Tracing the history and legal status of lottery and gambling in India

India has a long and rich tradition of lottery and gambling dating back to ancient times. However, the legal status of these activities has changed over the years, depending on social, political, and economic factors. In this article, we will explore the history and current situation of lottery and gambling in India and the laws and regulations that govern them.

Lottery and gambling have a long history in India, as they are mentioned in some of the oldest and most revered texts of Indian literature, such as the Ramayana and the Mahabharata. These epics, which are considered to be the cultural and religious heritage of India, depict the life and adventures of various heroes, gods, and demons, and also reflect the social and moral values of ancient India.

In the Ramayana, which is believed to date back to the 7th century BCE or earlier, lottery and gambling are portrayed as common and acceptable forms of entertainment and recreation. The epic describes how people used to play games of chance with dice, cards, and gambling boards, which were called aksa, devana, and chaturanga, respectively. These games were often played during religious festivals, such as Dussehra and Diwali, or during social gatherings, such as weddings and banquets.

The epic also mentions how some kings and nobles, such as Rama, Bharata, and Dasharatha, were fond of gambling, and how they used to stake their wealth, jewels, and even their clothes and ornaments in the games. However, the epic does not condemn or criticize gambling, but rather depicts it as a normal and harmless activity.

In contrast, the Mahabharata, which dates back to the 4th century BCE or later, portrays lottery and gambling as the root of all evil and suffering. This epic recounts the saga of the Kurukshetra War, a fierce battle between two feuding clans, the Pandavas and the Kauravas, vying for control of the throne of Hastinapura. Interwoven with themes of duty (dharma), action (karma), and liberation (moksha), the Mahabharata delves into various philosophical and religious ideologies.

It vividly illustrates how gambling catalyzed the war’s outbreak, precipitating the Pandavas’ downfall. The narrative unfolds as the Kauravas, under the guidance of their nefarious uncle Shakuni, lure the Pandavas into a deceitful game of dice, stripping them of their kingdom, riches, and dignity. Further, it chronicles how Yudhishthira, the eldest Pandava and a compulsive gambler, recklessly wagers away his brothers, himself, and even his wife, Draupadi. The epic poignantly depicts Draupadi’s humiliation at the hands of the Kauravas and the subsequent 13-year exile endured by the Pandavas. Strongly condemning gambling, the Mahabharata serves as a cautionary tale, warning of its perilous repercussions.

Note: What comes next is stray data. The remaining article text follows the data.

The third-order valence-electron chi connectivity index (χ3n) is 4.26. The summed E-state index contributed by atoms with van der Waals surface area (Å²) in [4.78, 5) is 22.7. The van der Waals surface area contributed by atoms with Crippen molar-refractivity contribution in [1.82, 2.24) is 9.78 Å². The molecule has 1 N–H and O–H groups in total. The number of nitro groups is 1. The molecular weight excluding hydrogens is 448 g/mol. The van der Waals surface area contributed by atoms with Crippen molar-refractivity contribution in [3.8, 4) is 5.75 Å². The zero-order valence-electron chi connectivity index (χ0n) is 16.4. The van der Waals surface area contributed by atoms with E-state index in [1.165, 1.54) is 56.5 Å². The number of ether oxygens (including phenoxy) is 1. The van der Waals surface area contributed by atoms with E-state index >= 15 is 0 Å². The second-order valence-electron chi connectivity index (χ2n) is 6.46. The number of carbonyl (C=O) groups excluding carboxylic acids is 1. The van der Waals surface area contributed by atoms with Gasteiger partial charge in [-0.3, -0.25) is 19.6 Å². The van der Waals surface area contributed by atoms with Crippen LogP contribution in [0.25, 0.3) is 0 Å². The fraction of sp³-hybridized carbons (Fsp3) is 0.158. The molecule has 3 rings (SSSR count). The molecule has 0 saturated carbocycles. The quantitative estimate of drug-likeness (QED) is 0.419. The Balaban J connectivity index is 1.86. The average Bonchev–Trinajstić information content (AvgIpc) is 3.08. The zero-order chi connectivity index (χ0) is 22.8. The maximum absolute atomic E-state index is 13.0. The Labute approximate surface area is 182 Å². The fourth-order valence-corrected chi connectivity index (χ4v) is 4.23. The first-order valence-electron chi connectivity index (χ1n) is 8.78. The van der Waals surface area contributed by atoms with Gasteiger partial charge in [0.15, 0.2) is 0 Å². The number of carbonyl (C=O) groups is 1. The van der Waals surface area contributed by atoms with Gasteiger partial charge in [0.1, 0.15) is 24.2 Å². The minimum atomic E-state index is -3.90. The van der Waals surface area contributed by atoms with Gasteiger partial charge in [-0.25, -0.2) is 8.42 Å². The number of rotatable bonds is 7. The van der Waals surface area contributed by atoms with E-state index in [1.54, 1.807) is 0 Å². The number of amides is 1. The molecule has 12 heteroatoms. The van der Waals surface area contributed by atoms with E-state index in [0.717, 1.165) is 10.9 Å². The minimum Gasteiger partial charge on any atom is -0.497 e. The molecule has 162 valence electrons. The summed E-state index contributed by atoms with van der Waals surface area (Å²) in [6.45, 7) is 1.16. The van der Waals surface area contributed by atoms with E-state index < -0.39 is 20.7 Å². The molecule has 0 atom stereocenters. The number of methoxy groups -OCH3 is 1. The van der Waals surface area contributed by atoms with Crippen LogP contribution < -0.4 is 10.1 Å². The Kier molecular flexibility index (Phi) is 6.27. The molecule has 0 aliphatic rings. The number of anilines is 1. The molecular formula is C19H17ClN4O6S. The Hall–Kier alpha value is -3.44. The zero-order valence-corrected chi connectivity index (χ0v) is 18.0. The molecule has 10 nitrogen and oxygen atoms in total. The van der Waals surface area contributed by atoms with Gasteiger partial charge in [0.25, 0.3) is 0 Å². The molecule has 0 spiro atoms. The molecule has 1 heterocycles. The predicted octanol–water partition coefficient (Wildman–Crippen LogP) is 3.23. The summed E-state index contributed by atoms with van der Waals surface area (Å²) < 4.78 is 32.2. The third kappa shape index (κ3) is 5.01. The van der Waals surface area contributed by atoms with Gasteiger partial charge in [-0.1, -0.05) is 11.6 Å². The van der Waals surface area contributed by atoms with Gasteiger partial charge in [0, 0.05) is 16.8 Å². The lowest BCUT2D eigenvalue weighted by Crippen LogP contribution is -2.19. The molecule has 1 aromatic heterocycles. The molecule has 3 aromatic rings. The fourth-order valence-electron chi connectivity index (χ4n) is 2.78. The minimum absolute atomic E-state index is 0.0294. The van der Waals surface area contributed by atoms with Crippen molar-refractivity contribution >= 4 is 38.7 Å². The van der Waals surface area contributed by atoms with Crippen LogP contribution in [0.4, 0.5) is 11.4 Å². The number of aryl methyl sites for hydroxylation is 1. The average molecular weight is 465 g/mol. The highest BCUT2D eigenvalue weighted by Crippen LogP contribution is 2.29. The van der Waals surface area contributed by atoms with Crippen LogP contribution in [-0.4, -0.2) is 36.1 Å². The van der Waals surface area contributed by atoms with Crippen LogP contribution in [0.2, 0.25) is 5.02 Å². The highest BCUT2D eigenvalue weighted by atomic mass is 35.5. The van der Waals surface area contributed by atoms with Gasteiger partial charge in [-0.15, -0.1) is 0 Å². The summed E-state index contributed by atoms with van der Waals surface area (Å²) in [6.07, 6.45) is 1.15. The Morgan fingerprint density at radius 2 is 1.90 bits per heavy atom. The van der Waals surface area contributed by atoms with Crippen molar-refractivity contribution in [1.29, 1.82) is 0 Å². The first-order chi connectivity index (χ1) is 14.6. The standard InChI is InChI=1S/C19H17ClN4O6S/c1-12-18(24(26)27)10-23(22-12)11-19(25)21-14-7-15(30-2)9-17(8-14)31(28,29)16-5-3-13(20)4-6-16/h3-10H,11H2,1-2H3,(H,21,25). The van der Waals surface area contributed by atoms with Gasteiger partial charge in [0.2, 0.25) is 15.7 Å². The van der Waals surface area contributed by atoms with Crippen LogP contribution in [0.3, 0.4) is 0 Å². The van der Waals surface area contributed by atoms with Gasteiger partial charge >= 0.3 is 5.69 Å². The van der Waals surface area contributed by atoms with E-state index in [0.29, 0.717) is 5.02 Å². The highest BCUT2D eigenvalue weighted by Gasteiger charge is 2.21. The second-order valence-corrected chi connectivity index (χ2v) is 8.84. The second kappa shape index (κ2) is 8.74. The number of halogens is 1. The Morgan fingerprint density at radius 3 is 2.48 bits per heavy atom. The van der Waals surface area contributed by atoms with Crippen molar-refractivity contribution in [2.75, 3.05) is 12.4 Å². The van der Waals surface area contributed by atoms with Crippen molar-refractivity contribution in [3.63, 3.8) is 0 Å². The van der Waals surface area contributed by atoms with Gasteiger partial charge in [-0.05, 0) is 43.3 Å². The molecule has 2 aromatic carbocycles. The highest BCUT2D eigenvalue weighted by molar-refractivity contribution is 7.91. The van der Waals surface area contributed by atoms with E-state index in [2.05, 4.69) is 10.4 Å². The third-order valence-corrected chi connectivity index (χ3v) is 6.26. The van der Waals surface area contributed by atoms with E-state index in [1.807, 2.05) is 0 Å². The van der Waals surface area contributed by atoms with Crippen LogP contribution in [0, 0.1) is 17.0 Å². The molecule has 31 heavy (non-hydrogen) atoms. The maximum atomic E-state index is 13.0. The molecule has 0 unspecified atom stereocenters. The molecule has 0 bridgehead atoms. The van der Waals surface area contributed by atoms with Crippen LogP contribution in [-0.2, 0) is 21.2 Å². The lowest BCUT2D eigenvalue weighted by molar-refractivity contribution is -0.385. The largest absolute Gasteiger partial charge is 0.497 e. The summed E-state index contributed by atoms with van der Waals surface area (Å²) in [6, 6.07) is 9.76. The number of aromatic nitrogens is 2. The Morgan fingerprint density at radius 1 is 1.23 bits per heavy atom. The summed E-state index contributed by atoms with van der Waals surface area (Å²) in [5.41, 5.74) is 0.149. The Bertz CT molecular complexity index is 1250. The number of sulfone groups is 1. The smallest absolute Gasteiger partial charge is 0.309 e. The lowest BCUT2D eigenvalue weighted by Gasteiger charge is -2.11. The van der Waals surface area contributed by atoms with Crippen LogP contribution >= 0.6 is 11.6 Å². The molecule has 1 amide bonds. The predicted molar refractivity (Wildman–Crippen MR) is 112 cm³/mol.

Lottery and gambling were also influenced by foreign cultures and religions. For example, the game of chess, which originated in India, was modified by the Persians and Arabs, and later reintroduced to India by the Mughals. The game of cards, which originated in China, was brought to India by the Muslims and Europeans. The game of Matka, which is a form of lottery, was based on the opening and closing rates of cotton transmitted from the New York Cotton Exchange to the Bombay Cotton Exchange.

During British colonial rule, lottery and gambling were regulated by the Public Gambling Act of 1867, which prohibited running or visiting a public gambling house, except for state lotteries or lotteries authorized by the state government. The penalty for violating this law was a fine or imprisonment, or both. However, this law did not stop people from gambling in private or underground venues, or participating in illegal lotteries.

After India gained independence in 1947, lottery and gambling became a state subject, and each state was entitled to formulate its own laws for these activities. Some states, such as Kerala, banned private lotteries and established their own state lotteries in the 1960s. Other states, such as Goa, legalized casinos and other forms of gambling in the 1970s and 1980s. The central government also enacted the Lotteries (Regulation) Act of 1998, which laid down the rules and conditions for organizing, conducting, and promoting lotteries in India.

Today, lottery and gambling are still a matter of state discretion, and there is no national ban on them. However, only 13 states allow lottery games, while the rest have banned them. These states are Arunachal Pradesh, Assam, Goa, Kerala, Madhya Pradesh, Maharashtra, Manipur, Meghalaya, Mizoram, Nagaland, Punjab, Sikkim, and West Bengal. Each state has its own lottery schemes, which are regulated by the state government and the lottery department.

Gambling activities, such as casinos, horse racing, and online betting, are also restricted to a few states, such as Goa, Daman, Sikkim, and Nagaland. These states have issued licenses to operators who run casinos, online gaming platforms, and sports betting sites. However, these activities are subject to strict rules and taxes, and are monitored by the authorities.


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